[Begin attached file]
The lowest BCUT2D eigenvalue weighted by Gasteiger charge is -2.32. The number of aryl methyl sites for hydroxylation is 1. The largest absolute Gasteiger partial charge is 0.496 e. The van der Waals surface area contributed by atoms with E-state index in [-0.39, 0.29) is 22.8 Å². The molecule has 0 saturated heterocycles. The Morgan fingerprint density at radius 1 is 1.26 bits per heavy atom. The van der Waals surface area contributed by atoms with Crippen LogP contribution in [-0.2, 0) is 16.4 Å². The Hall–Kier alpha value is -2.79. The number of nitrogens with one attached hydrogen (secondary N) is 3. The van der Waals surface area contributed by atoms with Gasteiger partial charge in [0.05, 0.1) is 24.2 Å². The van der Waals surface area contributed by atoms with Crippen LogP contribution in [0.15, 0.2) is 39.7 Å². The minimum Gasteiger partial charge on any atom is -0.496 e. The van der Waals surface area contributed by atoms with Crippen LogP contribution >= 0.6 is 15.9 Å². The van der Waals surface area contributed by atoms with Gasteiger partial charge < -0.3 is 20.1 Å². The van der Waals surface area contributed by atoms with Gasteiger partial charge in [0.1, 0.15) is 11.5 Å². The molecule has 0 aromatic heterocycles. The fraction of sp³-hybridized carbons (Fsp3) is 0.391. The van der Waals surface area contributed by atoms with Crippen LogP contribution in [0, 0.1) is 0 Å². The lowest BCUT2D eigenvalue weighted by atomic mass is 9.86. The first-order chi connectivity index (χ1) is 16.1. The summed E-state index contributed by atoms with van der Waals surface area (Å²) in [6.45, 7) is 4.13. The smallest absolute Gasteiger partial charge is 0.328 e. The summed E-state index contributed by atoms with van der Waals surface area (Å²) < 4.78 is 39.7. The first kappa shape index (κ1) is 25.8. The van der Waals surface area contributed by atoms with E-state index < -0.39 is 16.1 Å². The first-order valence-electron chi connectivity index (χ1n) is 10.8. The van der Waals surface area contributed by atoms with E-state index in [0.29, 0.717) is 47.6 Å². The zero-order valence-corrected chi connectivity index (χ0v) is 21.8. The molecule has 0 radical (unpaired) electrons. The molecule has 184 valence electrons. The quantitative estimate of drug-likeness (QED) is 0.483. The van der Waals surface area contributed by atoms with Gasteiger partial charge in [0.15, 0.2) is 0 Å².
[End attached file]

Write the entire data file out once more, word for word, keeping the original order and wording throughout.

The lowest BCUT2D eigenvalue weighted by Gasteiger charge is -2.32. The number of aryl methyl sites for hydroxylation is 1. The largest absolute Gasteiger partial charge is 0.496 e. The van der Waals surface area contributed by atoms with E-state index in [-0.39, 0.29) is 22.8 Å². The molecule has 0 saturated heterocycles. The Morgan fingerprint density at radius 1 is 1.26 bits per heavy atom. The van der Waals surface area contributed by atoms with Crippen LogP contribution in [-0.2, 0) is 16.4 Å². The Hall–Kier alpha value is -2.79. The number of nitrogens with one attached hydrogen (secondary N) is 3. The van der Waals surface area contributed by atoms with Gasteiger partial charge in [0.05, 0.1) is 24.2 Å². The van der Waals surface area contributed by atoms with Crippen LogP contribution in [0.15, 0.2) is 39.7 Å². The minimum Gasteiger partial charge on any atom is -0.496 e. The van der Waals surface area contributed by atoms with Crippen LogP contribution >= 0.6 is 15.9 Å². The van der Waals surface area contributed by atoms with Gasteiger partial charge < -0.3 is 20.1 Å². The van der Waals surface area contributed by atoms with Gasteiger partial charge in [0.1, 0.15) is 11.5 Å². The molecule has 0 aromatic heterocycles. The fraction of sp³-hybridized carbons (Fsp3) is 0.391. The van der Waals surface area contributed by atoms with Crippen LogP contribution in [0, 0.1) is 0 Å². The lowest BCUT2D eigenvalue weighted by atomic mass is 9.86. The first-order chi connectivity index (χ1) is 16.1. The summed E-state index contributed by atoms with van der Waals surface area (Å²) in [6.45, 7) is 4.13. The smallest absolute Gasteiger partial charge is 0.328 e. The summed E-state index contributed by atoms with van der Waals surface area (Å²) < 4.78 is 39.7. The first kappa shape index (κ1) is 25.8. The van der Waals surface area contributed by atoms with E-state index < -0.39 is 16.1 Å². The first-order valence-electron chi connectivity index (χ1n) is 10.8. The van der Waals surface area contributed by atoms with E-state index in [0.29, 0.717) is 47.6 Å². The zero-order valence-corrected chi connectivity index (χ0v) is 21.8. The molecule has 0 radical (unpaired) electrons. The molecule has 184 valence electrons. The quantitative estimate of drug-likeness (QED) is 0.483. The van der Waals surface area contributed by atoms with Gasteiger partial charge in [0.15, 0.2) is 0 Å².